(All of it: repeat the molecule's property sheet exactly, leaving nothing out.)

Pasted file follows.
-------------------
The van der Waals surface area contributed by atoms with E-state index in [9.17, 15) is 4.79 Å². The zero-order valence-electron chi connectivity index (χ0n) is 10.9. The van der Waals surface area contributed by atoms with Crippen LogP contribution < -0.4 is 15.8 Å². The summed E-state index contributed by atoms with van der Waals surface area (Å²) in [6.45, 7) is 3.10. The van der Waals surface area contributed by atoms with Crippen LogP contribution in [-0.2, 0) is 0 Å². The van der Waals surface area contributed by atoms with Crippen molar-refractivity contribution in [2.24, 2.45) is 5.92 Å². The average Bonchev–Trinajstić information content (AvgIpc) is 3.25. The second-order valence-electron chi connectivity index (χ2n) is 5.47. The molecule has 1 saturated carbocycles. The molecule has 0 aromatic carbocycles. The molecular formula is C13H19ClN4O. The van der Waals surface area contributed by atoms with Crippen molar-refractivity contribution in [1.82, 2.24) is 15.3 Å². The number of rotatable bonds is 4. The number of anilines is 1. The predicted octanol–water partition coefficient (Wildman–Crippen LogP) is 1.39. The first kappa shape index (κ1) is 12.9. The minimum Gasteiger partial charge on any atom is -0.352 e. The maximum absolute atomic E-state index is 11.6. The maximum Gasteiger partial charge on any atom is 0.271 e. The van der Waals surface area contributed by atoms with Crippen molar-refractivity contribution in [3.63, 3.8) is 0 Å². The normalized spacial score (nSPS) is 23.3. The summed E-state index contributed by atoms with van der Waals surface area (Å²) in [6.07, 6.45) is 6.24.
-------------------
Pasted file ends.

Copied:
The van der Waals surface area contributed by atoms with E-state index in [9.17, 15) is 4.79 Å². The zero-order valence-electron chi connectivity index (χ0n) is 10.9. The van der Waals surface area contributed by atoms with Crippen LogP contribution < -0.4 is 15.8 Å². The summed E-state index contributed by atoms with van der Waals surface area (Å²) in [6.45, 7) is 3.10. The van der Waals surface area contributed by atoms with Crippen LogP contribution in [-0.2, 0) is 0 Å². The van der Waals surface area contributed by atoms with Crippen molar-refractivity contribution in [2.24, 2.45) is 5.92 Å². The average Bonchev–Trinajstić information content (AvgIpc) is 3.25. The second-order valence-electron chi connectivity index (χ2n) is 5.47. The molecule has 1 saturated carbocycles. The molecule has 0 aromatic carbocycles. The molecular formula is C13H19ClN4O. The van der Waals surface area contributed by atoms with Crippen molar-refractivity contribution in [1.82, 2.24) is 15.3 Å². The number of rotatable bonds is 4. The number of anilines is 1. The predicted octanol–water partition coefficient (Wildman–Crippen LogP) is 1.39. The first kappa shape index (κ1) is 12.9. The minimum Gasteiger partial charge on any atom is -0.352 e. The maximum absolute atomic E-state index is 11.6. The maximum Gasteiger partial charge on any atom is 0.271 e. The van der Waals surface area contributed by atoms with Crippen molar-refractivity contribution in [3.63, 3.8) is 0 Å². The normalized spacial score (nSPS) is 23.3. The summed E-state index contributed by atoms with van der Waals surface area (Å²) in [6.07, 6.45) is 6.24.